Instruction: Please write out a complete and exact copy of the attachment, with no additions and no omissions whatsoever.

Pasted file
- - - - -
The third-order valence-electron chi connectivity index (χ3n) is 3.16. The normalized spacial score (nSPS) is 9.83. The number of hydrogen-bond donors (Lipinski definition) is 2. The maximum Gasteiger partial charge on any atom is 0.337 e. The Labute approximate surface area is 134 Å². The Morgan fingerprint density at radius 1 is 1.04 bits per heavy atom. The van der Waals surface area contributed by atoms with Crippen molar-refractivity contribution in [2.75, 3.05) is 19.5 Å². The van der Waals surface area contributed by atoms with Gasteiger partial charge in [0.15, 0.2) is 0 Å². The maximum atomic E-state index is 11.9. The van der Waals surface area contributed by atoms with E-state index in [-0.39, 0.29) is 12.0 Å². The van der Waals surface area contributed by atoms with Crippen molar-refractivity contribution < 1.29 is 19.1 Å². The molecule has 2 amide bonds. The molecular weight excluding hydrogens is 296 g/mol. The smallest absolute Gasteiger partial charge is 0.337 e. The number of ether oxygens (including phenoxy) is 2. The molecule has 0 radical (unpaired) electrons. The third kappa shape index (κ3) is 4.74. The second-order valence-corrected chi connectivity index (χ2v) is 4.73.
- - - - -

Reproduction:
The third-order valence-electron chi connectivity index (χ3n) is 3.16. The normalized spacial score (nSPS) is 9.83. The number of hydrogen-bond donors (Lipinski definition) is 2. The maximum Gasteiger partial charge on any atom is 0.337 e. The Labute approximate surface area is 134 Å². The Morgan fingerprint density at radius 1 is 1.04 bits per heavy atom. The van der Waals surface area contributed by atoms with Crippen molar-refractivity contribution in [2.75, 3.05) is 19.5 Å². The van der Waals surface area contributed by atoms with Gasteiger partial charge in [0.15, 0.2) is 0 Å². The maximum atomic E-state index is 11.9. The van der Waals surface area contributed by atoms with E-state index in [-0.39, 0.29) is 12.0 Å². The van der Waals surface area contributed by atoms with Crippen molar-refractivity contribution < 1.29 is 19.1 Å². The molecule has 2 amide bonds. The molecular weight excluding hydrogens is 296 g/mol. The smallest absolute Gasteiger partial charge is 0.337 e. The number of ether oxygens (including phenoxy) is 2. The molecule has 0 radical (unpaired) electrons. The third kappa shape index (κ3) is 4.74. The second-order valence-corrected chi connectivity index (χ2v) is 4.73.